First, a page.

The second factor is also fairly straightforward. You need to answer every question on the test. For the quantitative section, you have to answer 31 questions in 62 minutes. For the verbal, 36 questions in 65 minutes.
The third factor is definitely the most complicated. Every question on the GMAT has an assigned difficulty coefficient (this is super complicated, but rest assured, it’s done by a lot of super smart psychometricians who have a scientific process). Basically, it means that test-takers who see more difficult questions get a benefit – kind of like high school students that take Advanced Placement courses that are rewarded with a weight GPA.
The GMAT is constantly changing the scaled score for a particular section as you’re answering questions. Because of this fact, questions of a beginning of a section are weighted more heavily than questions at the end of a section, because they have a larger influence on the types of questions you’ll see next. Basically, if you answer a question right at the beginning of a section, you’ll have more opportunities to answer more difficult questions, because there are more questions left in the section.
GMAT Score Calculator
We crafted this GMAT score calculator by averaging data crowd sourced from test takers who’ve sent in their scores and percentile rankings. You can use it to predict how your scaled score on both the verbal and quant sections will contribute to your GMAT total score.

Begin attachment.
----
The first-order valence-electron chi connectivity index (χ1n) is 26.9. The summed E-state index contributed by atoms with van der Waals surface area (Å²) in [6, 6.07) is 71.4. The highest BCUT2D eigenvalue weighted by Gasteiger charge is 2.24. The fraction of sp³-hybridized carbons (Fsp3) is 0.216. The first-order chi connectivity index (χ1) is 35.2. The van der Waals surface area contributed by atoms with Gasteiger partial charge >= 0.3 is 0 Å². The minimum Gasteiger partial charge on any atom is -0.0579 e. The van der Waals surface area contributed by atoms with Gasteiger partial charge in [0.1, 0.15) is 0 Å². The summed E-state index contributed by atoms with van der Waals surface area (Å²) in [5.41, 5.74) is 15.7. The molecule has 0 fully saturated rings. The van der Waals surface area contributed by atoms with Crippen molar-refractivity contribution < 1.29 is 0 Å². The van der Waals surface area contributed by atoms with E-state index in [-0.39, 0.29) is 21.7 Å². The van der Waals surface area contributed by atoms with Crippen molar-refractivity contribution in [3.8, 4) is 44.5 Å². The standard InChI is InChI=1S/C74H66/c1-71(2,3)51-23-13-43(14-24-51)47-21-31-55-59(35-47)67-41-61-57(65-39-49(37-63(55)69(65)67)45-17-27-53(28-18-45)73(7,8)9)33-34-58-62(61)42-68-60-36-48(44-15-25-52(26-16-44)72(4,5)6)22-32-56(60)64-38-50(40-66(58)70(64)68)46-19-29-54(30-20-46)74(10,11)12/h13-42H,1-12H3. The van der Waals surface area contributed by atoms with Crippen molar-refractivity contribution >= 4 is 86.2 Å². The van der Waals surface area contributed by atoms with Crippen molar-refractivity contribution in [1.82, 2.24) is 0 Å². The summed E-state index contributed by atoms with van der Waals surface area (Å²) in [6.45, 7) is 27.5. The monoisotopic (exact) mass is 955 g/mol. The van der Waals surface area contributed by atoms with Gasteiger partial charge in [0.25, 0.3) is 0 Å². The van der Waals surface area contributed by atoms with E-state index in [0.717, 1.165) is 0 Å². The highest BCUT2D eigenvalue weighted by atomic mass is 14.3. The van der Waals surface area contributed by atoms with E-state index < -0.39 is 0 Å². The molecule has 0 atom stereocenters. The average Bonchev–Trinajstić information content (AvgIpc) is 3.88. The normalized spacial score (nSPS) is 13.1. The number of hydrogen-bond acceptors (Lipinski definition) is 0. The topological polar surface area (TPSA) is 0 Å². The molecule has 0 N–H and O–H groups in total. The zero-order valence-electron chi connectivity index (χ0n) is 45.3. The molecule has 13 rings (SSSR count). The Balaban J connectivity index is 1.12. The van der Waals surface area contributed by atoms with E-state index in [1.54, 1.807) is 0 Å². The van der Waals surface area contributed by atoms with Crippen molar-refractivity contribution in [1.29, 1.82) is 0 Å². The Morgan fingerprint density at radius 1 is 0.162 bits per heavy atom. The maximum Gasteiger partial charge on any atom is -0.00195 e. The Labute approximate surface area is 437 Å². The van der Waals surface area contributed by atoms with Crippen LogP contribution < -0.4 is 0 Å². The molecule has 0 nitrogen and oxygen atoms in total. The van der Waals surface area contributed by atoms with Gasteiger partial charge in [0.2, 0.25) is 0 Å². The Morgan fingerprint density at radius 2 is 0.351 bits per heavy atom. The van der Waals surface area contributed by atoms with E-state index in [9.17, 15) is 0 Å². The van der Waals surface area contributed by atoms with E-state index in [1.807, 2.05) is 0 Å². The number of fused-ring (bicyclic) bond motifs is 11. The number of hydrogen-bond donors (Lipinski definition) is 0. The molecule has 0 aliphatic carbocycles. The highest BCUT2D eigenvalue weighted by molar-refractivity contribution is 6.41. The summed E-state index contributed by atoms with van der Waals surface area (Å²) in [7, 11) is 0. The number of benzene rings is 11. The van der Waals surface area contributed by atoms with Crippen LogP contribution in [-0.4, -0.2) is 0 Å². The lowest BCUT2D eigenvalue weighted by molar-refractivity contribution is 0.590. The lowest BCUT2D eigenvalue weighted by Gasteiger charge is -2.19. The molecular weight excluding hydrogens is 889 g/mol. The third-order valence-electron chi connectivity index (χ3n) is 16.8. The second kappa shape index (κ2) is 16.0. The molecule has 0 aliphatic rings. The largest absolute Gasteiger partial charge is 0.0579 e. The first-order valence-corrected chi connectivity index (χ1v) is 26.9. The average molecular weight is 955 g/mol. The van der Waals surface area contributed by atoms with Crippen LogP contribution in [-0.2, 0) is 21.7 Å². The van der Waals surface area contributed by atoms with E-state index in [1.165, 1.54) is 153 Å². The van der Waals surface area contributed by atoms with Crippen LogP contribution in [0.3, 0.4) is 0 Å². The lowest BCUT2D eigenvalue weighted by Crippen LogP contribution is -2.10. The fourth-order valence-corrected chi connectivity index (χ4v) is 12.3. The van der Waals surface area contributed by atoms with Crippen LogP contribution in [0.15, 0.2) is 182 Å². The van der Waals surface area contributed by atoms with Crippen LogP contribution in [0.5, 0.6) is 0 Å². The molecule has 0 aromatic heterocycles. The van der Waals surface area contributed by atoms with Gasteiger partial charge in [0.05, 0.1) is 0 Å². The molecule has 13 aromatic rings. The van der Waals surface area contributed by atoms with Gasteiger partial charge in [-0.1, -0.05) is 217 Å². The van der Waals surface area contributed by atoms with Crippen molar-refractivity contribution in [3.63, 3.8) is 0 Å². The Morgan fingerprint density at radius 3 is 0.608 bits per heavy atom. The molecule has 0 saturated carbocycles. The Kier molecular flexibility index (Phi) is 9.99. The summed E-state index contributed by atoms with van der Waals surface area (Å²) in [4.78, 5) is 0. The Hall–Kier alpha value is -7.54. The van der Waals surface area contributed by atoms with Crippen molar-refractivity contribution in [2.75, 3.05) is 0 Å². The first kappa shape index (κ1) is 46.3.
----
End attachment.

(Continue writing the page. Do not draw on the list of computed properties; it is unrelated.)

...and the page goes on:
You can also download a copy of this score calculator here: PrepScholar GMAT Score Calculator.
While we have crunched a ton of data to make sure this GMAT score calculator is as accurate as possible, GMAC releases very little information about its scoring algorithm so it’s impossible to predict your GMAT total score based on your scaled section scores with 100% accuracy.
As I mentioned in the GMAT score breakdown, both your quant and verbal scores contribute to your GMAT total score. However, as you can see from the above score calculator, your verbal score is particularly important. Someone who does really well in verbal and only okay in quant will have a higher overall total score than someone who’s strong in quant and struggles in verbal.
What does this mean? Well, a really strong verbal score is key to achieving a high GMAT total score. If you struggle with the verbal section, make sure you put a significant amount of time into your verbal prep.
You can use this GMAT score calculator to predict where you need to score on the verbal and math sections to achieve your goal total score. For instance, if your goal total score is 700, and you’re consistently scoring 38 on the quantitative section, you’ll need to score 48 on the verbal section to achieve that goal total score. Knowing how your verbal and quantitative scores affect your total score can help you know where to focus your energy during your GMAT prep.
Wondering how to boost your GMAT verbal score so you can have a strong GMAT total score? Well, you’ve come to the right place! Our comprehensive guides to the GMAT verbal section breakdown the three question types and provide you with the strategies you need to succeed on the verbal section.
Looking to learn more about how to calculate a GMAT score? Our guide to what makes a good GMAT score goes into further depth about what the total score is, how it’s scored, and how it influences your chances of admission to business school.
Crafting a comprehensive, achievable GMAT study plan is an important part of your prep. A well-thought-out study plan will take you from the beginning of your prep up through test day, giving you all of the skills and experience you need to master the GMAT on test day. Check out our guide to what makes a good GMAT score to learn exactly what score you should be aiming for.